Corrie Pitzer is a specialist in culture and leadership, focusing on safety…or more specifically on risk. He is a leading consultant in this field globally. He established and approach called ‘risk competency’, that essentially holds that humans are the most capable, most dynamic risk control we have, and as such should be seen as the strongest link in safety, not the weakest. The company that he founded, SAFEmap International, is today regarded as a leading consultancy in this field, with several international corporations utilizing its expertise.
BA (Industrial Psychology) – 1978
B Honours (Industrial Psychology) – 1984
B Honours (Business Management) Cum Laude – 1986
Masters Business Administration – 1989
Chief Executive Officer
SAFEmap International Pty Ltd (1991 – to date)
Consulting to the resources industry internationally with emphasis on risk-taking behaviour and Competency Based Safety (CBS).
As Group Risk Management Consultant for Billiton (plc) in South Africa from 1982-1990 he developed a behavioural change process called the Safety Performance Review, which was instrumental in the dramatic improvements in safety performance of this large company during the 1980’s. The successes of this process led to the establishment of SAFEmap in South Africa and Australia in 1992. Prior to his time with Billiton, he was Regional Human Resources Manager of Implats in South Africa, managing the training and development function of this large mining corporation.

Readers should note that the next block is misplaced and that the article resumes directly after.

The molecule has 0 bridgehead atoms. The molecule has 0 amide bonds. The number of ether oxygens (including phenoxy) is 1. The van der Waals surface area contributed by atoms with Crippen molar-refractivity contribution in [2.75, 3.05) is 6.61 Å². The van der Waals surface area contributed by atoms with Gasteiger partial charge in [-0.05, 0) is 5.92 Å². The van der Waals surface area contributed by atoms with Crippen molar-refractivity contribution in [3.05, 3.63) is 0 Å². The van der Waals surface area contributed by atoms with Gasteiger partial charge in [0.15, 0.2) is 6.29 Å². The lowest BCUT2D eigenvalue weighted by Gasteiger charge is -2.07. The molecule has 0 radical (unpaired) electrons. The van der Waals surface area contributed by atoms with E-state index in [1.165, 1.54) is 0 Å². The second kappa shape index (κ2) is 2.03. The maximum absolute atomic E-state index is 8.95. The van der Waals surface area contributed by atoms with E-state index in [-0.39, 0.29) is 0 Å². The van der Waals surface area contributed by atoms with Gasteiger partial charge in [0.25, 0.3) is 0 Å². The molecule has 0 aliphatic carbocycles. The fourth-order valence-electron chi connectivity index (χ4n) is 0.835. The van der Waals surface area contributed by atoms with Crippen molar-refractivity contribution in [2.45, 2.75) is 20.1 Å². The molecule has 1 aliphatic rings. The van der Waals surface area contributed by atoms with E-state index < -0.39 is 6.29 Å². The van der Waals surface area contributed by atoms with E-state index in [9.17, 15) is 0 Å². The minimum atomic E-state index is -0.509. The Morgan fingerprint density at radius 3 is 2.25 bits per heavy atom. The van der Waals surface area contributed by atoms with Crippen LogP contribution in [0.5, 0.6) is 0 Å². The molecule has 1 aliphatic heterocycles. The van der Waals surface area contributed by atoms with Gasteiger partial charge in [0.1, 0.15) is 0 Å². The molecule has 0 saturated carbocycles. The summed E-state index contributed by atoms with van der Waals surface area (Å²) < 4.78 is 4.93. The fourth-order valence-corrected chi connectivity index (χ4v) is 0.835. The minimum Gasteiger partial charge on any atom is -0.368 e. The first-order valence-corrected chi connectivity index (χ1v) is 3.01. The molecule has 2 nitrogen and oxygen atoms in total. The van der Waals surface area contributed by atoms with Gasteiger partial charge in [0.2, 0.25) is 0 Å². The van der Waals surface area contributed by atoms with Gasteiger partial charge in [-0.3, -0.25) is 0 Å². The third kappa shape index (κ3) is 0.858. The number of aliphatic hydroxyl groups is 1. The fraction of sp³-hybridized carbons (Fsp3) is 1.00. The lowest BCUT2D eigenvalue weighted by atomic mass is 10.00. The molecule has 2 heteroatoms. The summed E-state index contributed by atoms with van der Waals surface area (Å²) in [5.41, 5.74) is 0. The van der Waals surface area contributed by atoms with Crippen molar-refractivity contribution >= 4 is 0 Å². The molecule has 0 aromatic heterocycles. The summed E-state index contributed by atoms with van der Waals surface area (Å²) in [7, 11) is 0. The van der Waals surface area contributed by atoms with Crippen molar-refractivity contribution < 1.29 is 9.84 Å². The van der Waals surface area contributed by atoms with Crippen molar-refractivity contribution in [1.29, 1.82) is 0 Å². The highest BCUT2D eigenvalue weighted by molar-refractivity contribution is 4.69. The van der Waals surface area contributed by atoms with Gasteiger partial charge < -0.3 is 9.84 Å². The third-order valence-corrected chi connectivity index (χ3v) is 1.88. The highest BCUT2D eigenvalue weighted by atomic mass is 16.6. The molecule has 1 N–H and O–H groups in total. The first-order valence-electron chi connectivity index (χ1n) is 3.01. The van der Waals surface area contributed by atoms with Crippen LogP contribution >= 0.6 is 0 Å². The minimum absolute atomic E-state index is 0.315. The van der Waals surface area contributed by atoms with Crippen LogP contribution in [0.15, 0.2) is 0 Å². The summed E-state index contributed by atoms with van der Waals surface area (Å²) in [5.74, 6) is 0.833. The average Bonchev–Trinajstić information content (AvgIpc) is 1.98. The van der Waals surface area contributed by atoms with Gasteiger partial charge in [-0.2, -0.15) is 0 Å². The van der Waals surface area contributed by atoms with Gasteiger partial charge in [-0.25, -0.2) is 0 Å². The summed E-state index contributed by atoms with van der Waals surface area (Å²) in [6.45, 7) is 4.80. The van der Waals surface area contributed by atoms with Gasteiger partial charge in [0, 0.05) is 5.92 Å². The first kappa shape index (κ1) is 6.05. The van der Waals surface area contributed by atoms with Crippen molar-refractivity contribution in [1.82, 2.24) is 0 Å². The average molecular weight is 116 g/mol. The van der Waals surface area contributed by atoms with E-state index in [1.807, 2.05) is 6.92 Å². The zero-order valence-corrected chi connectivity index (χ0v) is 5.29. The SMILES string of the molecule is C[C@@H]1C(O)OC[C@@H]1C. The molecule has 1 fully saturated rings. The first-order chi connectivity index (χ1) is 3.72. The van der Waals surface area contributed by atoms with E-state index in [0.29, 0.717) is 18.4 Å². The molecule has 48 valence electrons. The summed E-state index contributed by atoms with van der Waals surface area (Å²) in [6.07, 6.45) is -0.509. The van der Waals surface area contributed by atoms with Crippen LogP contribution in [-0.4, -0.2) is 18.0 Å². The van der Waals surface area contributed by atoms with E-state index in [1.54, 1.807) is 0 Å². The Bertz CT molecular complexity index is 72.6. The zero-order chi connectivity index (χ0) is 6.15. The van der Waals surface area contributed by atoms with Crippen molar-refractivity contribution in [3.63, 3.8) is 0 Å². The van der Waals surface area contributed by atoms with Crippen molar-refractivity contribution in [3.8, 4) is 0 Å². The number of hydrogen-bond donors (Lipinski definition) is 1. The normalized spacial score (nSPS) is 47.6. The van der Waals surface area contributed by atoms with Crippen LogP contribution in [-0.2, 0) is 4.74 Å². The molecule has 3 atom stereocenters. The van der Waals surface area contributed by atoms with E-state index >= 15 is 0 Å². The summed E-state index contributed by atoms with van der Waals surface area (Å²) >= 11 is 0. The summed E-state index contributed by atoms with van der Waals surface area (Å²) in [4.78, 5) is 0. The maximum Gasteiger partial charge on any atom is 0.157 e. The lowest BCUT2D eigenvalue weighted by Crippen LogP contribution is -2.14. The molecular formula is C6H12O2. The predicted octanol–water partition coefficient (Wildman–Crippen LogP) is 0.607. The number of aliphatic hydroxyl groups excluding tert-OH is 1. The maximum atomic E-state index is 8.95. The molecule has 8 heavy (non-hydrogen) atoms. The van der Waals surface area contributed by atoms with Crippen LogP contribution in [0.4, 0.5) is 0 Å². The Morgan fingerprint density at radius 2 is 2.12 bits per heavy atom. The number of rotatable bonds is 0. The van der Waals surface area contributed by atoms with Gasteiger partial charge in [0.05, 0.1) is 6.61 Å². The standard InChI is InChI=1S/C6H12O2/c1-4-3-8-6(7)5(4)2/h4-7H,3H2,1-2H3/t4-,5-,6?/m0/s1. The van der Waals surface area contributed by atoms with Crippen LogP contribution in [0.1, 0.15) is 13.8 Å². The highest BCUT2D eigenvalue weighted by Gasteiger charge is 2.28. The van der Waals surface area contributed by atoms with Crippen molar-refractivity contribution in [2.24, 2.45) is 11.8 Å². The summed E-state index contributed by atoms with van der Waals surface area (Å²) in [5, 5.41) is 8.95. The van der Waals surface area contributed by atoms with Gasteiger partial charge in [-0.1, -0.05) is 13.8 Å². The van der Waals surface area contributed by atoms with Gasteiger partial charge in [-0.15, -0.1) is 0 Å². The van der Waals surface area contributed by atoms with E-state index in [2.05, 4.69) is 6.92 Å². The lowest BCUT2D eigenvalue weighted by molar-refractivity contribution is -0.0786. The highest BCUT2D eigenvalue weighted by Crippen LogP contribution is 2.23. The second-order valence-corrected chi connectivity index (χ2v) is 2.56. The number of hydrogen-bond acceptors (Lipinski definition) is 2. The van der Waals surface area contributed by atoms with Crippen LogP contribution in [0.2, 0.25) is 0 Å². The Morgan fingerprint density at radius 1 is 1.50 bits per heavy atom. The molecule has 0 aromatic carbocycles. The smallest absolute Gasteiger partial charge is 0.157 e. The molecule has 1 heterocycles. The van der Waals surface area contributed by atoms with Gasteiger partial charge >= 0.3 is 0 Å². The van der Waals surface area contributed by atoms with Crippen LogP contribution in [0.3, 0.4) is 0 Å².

Areas of Special Interest and Research
He has developed a model and methodology called e-Profile to measure and study safety culture in an organisation. The model had been developed over a period of 20 years in Australia and recently became the benchmark in the Australian resources industry. The Australian Minerals Council selected this technology to be used in a comprehensive survey of the safety culture in the resources industry in 1998. All the major resources organisations participated, including BHP Billiton, Rio Tinto, Anglocoal, Xstrata, WMC, CSR.
Over the last seven years he has conducted several privately funded research initiatives, in order to supplement the understanding gained through culture surveys. Risk-taking is an integral part of human behavior, without which we will not be able to explore, innovate or make progress. It has rewards and penalties for the person engaging in it and requires skills and experience to balance those. Several papers have been delivered at international conferences on the subject.
The very complex issue of “organisational error” has become a very specific area of interest and development work, especially in view of the occurrence of disasters. The conceptual model developed explains the antecedents of mine disasters from a completely different angle than the traditional “lack of attention to safety” or “neglect” model.
This model contends that disasters occur in organisations where basic safety and risk management systems have been driven too far and too complex, resulting in lack of organisational awareness of core risks.